Once Upon a Time

CUF Admin
April 10, 2017

Once Upon a Time

Robert DeFilippis
April 8, 2017

Our theme this month is transformation. And while I’ll talk about transformation on a broader level, my immersion in this topic has made me acutely aware of all the transformations in my life. Not the least of which has been stimulated in the last several years by my reading and only partially absorbing lots of scientific information about the true nature of the universe and more importantly our relationship to it.

I have changed from seeing religion and science at opposite ends of the philosophical spectrum as a matter of fact to seeing the void in the middle as one of the great failings of human inquiry. I’ve come to believe that we will learn more when we combine our scientific methods with the wisdom insights found in the great religions of the world.

That said, I’m not offering a money back guarantee that you’ll agree with what I say, but if you need more data to support what you hear today, I can give you dozens, if not hundreds of highly qualified sources so you can investigate the facts on your own.

So how are we children of transformations?

They started a long, long time ago, 13.7 billion years ago. There was this big event that started everything in the universe today. It’s called the Big Bang. And it was a transformation of enormous proportions.

There was nothing and somehow it transformed into the building blocks of everything, you, me, your washing machine, Miley Cyrus, your family pet and this building you sit in today.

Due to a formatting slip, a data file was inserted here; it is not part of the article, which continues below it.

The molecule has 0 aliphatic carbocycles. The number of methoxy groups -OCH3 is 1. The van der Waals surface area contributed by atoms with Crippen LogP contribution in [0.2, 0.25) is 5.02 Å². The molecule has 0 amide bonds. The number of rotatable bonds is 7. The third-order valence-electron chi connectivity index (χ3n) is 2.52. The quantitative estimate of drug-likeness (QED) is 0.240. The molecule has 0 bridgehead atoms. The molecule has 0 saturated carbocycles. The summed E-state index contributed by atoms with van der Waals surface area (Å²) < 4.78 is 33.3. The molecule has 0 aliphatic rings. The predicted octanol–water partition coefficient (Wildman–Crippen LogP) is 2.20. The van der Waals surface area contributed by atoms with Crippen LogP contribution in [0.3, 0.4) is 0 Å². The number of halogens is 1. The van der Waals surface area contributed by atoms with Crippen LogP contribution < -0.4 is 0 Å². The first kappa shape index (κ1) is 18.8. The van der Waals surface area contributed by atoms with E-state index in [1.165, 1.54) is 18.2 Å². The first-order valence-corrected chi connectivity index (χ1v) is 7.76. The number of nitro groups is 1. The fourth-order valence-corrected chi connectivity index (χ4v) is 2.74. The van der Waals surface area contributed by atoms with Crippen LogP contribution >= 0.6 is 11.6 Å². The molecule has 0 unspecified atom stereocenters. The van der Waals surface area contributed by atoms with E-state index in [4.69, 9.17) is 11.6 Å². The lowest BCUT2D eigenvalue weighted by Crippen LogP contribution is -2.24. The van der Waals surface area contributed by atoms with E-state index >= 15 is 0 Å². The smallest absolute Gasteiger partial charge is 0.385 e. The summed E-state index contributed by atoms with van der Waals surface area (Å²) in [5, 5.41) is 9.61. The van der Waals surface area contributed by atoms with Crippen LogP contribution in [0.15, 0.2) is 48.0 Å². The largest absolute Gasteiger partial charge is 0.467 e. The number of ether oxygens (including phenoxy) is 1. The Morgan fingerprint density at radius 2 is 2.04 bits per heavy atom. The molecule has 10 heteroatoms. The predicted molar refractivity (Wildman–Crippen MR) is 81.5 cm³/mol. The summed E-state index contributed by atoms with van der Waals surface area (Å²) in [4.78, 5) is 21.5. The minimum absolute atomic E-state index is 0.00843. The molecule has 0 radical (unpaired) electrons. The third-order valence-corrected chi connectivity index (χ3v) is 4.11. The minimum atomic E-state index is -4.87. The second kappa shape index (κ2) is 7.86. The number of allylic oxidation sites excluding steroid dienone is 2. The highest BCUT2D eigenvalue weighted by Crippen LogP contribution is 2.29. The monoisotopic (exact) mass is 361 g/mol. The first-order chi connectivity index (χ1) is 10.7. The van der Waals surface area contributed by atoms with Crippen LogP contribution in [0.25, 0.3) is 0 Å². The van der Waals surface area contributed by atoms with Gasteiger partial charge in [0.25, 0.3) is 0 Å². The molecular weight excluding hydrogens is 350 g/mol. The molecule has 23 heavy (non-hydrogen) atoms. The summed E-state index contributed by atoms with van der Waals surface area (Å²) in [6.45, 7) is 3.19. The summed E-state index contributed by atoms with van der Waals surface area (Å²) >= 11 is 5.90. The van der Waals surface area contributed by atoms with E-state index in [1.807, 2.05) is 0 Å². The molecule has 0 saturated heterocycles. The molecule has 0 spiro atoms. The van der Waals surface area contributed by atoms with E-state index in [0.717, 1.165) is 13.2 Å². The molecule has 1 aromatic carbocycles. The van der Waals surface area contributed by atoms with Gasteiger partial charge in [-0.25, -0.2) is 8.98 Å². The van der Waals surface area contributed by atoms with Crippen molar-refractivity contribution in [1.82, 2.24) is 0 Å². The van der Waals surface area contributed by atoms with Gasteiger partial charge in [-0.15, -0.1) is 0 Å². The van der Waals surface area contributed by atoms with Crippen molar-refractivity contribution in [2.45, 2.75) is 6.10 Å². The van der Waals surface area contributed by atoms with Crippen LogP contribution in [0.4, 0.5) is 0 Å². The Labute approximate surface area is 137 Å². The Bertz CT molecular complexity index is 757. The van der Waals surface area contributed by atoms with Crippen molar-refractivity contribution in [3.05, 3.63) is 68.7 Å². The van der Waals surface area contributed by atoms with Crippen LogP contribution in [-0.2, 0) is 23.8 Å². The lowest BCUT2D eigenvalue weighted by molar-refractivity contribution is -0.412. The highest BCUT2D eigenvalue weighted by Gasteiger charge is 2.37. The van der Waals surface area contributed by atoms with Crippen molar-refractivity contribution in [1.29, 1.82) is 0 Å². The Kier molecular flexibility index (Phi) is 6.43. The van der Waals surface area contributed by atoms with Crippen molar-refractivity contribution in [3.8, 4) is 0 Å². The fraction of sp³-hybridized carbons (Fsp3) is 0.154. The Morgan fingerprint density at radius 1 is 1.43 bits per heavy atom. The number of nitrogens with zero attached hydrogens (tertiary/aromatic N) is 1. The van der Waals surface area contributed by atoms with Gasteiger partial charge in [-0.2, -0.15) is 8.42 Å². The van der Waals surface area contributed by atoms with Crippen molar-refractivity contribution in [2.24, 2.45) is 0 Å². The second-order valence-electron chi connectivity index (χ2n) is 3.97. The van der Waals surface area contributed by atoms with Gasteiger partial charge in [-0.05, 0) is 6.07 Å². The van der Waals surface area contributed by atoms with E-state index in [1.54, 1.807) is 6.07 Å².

More recently, a new theory has shown up. Instead of the Big Bang, it’s the Big Boing.

It says the explosion was the result of a collapsing universe that pre-existed this one. It too had a big bang moment preceded by another collapse then an expansion and then another collapse. I think you get the picture. This universe is just one more in an infinite series of big boings, expansions, collapses and big boings.

The bottom line here is no one knows what started the universe. Yes, we have a theory about what happened a second after it started but there is no knowledge about what preceded that instant of transformation.

So, I must agree with ethnobotanist Terrance McKenna when he said, Science requests, “Give us one free miracle and we’ll explain the rest.” And the one free miracle is the appearance of all the matter and energy in the universe and all the laws that govern it from nothing at a single instant.

What we all learned at school and thought of as fixed laws turns out to relate to only to 4% of the matter and energy in the universe. And we don’t know the relationship between that 4% with the rest.”

Sounds like a miracle to me.

Whether it was the Big Bang or the Big Boing, from that transformational Nano-second 13.7 billion years ago, out of an infinite number of possible random events, purely by accident, a specific and unique series of those events created each one of us as we are today.

This is what Carl Sagan was speaking to when he once said, if you want to make an apple pie from scratch, you need to start the universe all over again

So really, not only is the universe miraculous but so are we. And I might add, pretty old.

Each of us is the child of an almost infinite number of transformations.